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Let $n$ satisfy the equation, $a^n+b^n=c^2$. When $a,b,c$ are prime numbers except $n$, there is one solution at least for the equation.

How to find the biggest possible value of $n$?

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If n is even and b>a>2, $a^n≡b^n≡1(mod\ 8)≡1(mod 4)=>a^n+b^n≡2(mod\ 4)$, but $c^2≡0,1(mod\ 4)$, then one of a,b must be 2. –  lab bhattacharjee Jul 11 '12 at 10:09
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3 Answers 3

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It occurs to me that with all the conditions on the variables there is an elementary solution to this problem, and my earlier solution quoting Darmon and Merel is overkill.

First, if $a,b,c$ are all to be prime numbers, then it must be the case that all three are even, or that exactly one of them is even. In the first case, we have $$2^n+2^n=2^2$$ and the sole solution is $n=1$. So now we may suppose exactly one of $a,b,c$ is even. If $c$ is even, we have $$a^n+b^n=4$$ and the only solution is $1^1+3^1=4$, so again $n=1$. So now we may assume $a$ is even, and we have $$2^n+p^n=q^2\tag0$$ where $p,q$ are odd primes, and $n$ is not prime. If $n$ is odd then we have $$(2+p)(2^{n-1}-2^{n-2}p+\cdots+p^{n-1})=q^2\tag1$$ Since $q$ is prime, the only factorizations of $q^2$ are as $1\times q^2$ and $q\times q$. But for $n\gt1$, the second term on the left in (1) is greater than the first term, which is greater than 1, so (1) is impossible. Thus, in this case also $n=1$, and there are solutions such as $$2+7=3^2,\quad2+23=5^2,\quad2+47=7^2$$ and so on. Finally, we suppose $n=2k$ is even in (0). Then $$2^{2k}=q^2-(p^k)^2=(q+p^k)(q-p^k)$$ So $q+p^k$ and $q-p^k$ must both be even and must both be powers of 2, but their sum, $2q$, is not a multiple of 4, so we must have $$q+p^k=2^{2k-1},\quad q-p^k=2$$ This implies $$p^k=2^{2k-2}-1=(2^{k-1}+1)(2^{k-1}-1)$$ So $2^{k-1}+1$ and $2^{k-1}-1$ are both powers of $p$, but their difference, 2, is not a multiple of $p$, so $$p^k=2^{k-1}+1,\quad1=2^{k-1}-1$$ The second equation gives $k=2$, then the first gives $p^2=3$, contradiction.

So, we have an utterly elementary proof that $n=1$.

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Henri Darmon and Loic Merel, Winding quotients and some variants of Fermat's last theorem, J. Reine Angew. Math. 490 (1997), 81–100, MR1468926 (98h:11076) settled the problem. According to the review by Ken Kramer, they show that when $n\ge4$ the equation $x^n+y^n=z^2$ has no solution in integers with $|xyz|\gt1$ and $\gcd(x,y,z)=1$.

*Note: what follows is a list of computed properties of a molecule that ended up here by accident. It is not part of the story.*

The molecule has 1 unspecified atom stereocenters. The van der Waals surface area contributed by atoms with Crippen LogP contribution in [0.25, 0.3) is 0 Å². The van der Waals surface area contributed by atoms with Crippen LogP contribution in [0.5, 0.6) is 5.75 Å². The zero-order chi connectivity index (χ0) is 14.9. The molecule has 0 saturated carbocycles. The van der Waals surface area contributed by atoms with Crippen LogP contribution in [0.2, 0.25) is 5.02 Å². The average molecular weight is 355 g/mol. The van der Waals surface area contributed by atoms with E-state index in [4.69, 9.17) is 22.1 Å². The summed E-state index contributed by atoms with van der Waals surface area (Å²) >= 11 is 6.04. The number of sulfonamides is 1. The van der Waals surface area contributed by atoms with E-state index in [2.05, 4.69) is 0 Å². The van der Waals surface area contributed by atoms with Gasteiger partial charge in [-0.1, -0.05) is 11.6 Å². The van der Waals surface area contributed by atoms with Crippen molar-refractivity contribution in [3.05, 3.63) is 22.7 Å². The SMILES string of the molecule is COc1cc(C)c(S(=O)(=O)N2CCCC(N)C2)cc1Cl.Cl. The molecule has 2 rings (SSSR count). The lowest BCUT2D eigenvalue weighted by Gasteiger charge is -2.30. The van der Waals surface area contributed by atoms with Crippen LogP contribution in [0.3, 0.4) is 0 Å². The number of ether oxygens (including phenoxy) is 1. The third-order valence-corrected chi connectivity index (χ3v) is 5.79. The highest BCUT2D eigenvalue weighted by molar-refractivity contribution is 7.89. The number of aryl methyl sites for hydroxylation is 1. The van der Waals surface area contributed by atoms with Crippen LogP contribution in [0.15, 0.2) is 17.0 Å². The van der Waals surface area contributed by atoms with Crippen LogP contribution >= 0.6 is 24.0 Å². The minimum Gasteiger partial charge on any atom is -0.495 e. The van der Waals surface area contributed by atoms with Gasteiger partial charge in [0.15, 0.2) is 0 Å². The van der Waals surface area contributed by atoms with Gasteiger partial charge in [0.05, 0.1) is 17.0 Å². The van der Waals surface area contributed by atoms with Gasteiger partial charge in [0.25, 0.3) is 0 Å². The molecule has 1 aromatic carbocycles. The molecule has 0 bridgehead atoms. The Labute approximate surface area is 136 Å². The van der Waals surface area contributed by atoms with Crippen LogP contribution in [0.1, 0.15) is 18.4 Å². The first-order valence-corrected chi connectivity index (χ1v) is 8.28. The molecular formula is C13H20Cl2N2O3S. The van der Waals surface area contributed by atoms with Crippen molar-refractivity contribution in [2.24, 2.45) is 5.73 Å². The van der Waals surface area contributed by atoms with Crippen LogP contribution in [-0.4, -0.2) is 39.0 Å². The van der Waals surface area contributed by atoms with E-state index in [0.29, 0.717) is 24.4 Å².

What follows is my earlier answer, which may now be ignored --- I leave it up solely because there were some comments on it.

The biggest $n$ is probably 3.

There are solutions (in coprime integers, here and below) to $a^3+b^3=c^2$.

There are no solutions to $a^4+b^4=c^2$.

There are no known solutions to $a^n+b^n=c^2$, for any $n\gt3$. I am not sure whether it has been proved that no solutions exist.

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I don't think this is true. IIRC, if n and m are relatively prime positive integers, there are solutions to $a^n + b^n = c^m$. The details (which I feel too tired to recreate now) depend on there being positive integers p and q such that $p n -q m = 1$. –  marty cohen Jul 11 '12 at 4:58
    
@marty, you may be thinking of the case where $a,b,c$ are not required to be coprime. Fewer than a dozen examples of $a^r+b^s=c^t$ are known with $a,b,c$ coprime and $(1/r)+(1/s)+(1/t)\lt1$. –  Gerry Myerson Jul 11 '12 at 5:48
    
But 3 is prime . –  Frank Jul 11 '12 at 13:33
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Oops - Gerry is absolutely right. I hope that's the biggest mistake I make this week - but it probably won't be. –  marty cohen Jul 11 '12 at 22:42
    
- Fermat's last theorem doesn't restrict a, b, c to primes - Fermat's last theorem doesn't restrict n to non-primes - Fermat's last theorem has three integers to the n, not two and one simply squared. –  Frank Jul 12 '12 at 0:30
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I'm not sure I completely understand the "a,b,c, are prime numbers on one solution at least", but $\,2^n+2^n=2\cdot 2^n=2^{n+1}\,\Longrightarrow \,$ for any odd natural $\,n\,$: $$\,2^n+2^n=2^{n+1}=\left(c^{\frac{n+1}{2}}\right)^2\,\,,\,with\,\,\, c:=2^{\frac{n+1}{2}}$$

For example, $\,2^7+2^7=2^8=(2^4)^2$

Thus, there is no greatest value of n.

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Sorry ,i edit the question to be more clear . –  Frank Jul 11 '12 at 3:05
    
I can't see how your re-edited question isn't addressed by my answer to your original post. What I wrote there still applies, as far as I can see... –  DonAntonio Jul 11 '12 at 3:22
    
I suspect OP wants $a,b,c$ relatively prime. –  Gerry Myerson Jul 11 '12 at 4:18
    
Oh, I'm almost sure, from the beginning, that is that what he wants...but let us wait until he finally writes that –  DonAntonio Jul 11 '12 at 10:39
    
But Gerry Myerson answered that the biggest value of n is $3$ but this is a prime number. –  Frank Jul 11 '12 at 10:46
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